Archives for April 2015

The Catacombs of Paris

Okay, so this post isn’t necessarily going to follow past posts. It is about a pretty famous tourist attraction in Paris, but for the first time it’s something I wouldn’t be too keen on experiencing myself. The topic was brought up with some friends of mine during the week, and despite my own personal aversion to underground and enclosed spaces, I found it too interesting not to write about. So despite the fact that this blog usually centers around things I personally want to see, I’m going to be writing about the catacombs of Paris.

Catacombs Paris

The Catacombs of Paris were originally quarries that had fallen into disuse. After the Cemetery of Innocents closed in 1785 due to overpopulation, all of it’s occupants were moved underground, along with the rest of the cemeteries surrounding the city, and always in the cover of nightfall with a procession of priests overlooking the transportation.

Since the final bones had been placed underground in 1814, the catacombs have drawn the interest of many, with their meticulous and slightly twisted structure. Many famous names of French history visited the hallways of graves, including Francis the first and Napoleon the third.

Now the Catacombs of Paris draw a slightly less royal crowd, people from all over the world come to tour the burial ground of six million Parisians. You can take an hour long tour, and if you’re not terrified of enclosed underground spaces then it can be an enjoyable, if not slightly creepy, adventure.

If you’re interested in secret tunnels and unsolved mysteries this is certainly somewhere  you could be interested in. Even as recently as 2004 unexplained events have taken place underneath the ancient city, when police found a theatre of sorts, with a fully stocked bar and food, that no one has been held accountable for. To this day the source of power for the underground theatre has also remained undetectable.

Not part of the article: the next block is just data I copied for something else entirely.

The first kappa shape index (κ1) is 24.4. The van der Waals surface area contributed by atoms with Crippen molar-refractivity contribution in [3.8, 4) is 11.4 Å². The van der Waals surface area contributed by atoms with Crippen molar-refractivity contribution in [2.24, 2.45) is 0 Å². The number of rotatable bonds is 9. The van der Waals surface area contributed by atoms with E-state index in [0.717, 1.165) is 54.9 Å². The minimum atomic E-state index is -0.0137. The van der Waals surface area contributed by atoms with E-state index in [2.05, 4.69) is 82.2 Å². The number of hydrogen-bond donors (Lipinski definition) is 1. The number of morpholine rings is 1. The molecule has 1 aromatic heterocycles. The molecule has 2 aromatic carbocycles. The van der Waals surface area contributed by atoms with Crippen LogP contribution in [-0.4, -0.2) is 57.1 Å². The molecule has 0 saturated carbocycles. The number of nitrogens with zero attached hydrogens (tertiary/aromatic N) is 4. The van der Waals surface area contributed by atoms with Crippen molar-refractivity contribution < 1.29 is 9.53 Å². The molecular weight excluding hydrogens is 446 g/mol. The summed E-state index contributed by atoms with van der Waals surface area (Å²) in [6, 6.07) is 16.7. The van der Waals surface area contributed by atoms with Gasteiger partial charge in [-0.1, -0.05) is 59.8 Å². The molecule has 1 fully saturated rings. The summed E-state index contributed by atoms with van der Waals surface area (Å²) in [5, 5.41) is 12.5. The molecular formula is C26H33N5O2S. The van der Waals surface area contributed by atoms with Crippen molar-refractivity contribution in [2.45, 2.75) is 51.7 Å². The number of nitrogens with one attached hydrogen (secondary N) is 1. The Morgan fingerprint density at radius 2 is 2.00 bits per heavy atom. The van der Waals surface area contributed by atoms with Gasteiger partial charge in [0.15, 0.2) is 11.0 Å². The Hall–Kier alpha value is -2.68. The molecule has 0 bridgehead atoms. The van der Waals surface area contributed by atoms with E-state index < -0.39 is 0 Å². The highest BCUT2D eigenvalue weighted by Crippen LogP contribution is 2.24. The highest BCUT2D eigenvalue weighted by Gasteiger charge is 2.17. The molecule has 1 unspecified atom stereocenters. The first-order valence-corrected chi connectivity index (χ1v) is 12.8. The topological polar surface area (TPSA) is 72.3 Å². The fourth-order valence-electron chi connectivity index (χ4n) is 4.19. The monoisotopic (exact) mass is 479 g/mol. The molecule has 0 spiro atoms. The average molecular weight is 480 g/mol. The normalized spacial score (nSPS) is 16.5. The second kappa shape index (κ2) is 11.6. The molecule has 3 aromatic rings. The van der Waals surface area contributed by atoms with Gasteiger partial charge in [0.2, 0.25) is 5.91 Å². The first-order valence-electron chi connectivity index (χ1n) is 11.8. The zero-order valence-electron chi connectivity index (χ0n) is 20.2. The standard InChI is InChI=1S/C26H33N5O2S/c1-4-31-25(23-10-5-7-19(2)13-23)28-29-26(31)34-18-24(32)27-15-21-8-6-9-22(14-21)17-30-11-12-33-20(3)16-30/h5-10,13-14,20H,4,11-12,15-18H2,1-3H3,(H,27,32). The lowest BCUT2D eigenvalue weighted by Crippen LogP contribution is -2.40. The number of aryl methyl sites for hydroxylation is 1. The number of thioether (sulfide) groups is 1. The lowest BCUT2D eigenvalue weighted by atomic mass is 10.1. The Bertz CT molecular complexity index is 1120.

Not my cup of tea that’s for sure, but it holds so much history and secrecy perhaps it’s yours?



The Appalachian Trail

This week I decided to chose a destination a little closer to home, partly because I love the East Coast, and also because I wanted to write about something I could possibly visit in the near future, as opposed to dream destinations. So The Appalachian Trail is the focus of my writings. Of course seeing the entire trail may be slightly ambitious of anyone, considering it passes through fourteen states, beginning in Georgia and ending in Maine.

The Applachian Trail


This impressive distance is officially measured at 2,180 miles, and is one of the longest uninterrupted marked footpaths in the world, just to put that into perspective. Of course out of the 2 to 3 million people that visit the trail every year very few actually intend on taking on the entire trail. Most nature lovers tend to go to the nearest marked path of the trail and venture for a few miles.

The Applachian Trail 2


That’s not to say that it isn’t done, in 2010 it was said that somewhere around 11,000 people completed the trail, and many more actually endeavored to do it, with a success rate of about 29%. Personally I’m not sure if I’d be able to dedicate myself to the entire trail. It takes anywhere from 5 to 7 months to complete on average, and while time management has never been a strong skill of mine, I doubt even at my most driven I would find the dedication to complete it. But I have every intention of exploring the parts of the trail that pass through Pennsylvania. Luckily they reside close to my hometown, so I plan on dragging my friends and family out with me this summer, no matter the protest they put up.

The Applachian Teail 3

Perhaps when I’m older and richer and have a considerable amount of time on my hands I’ll actually try to take on the entire trail, but I think I’ll stick to small hikes for the time being.


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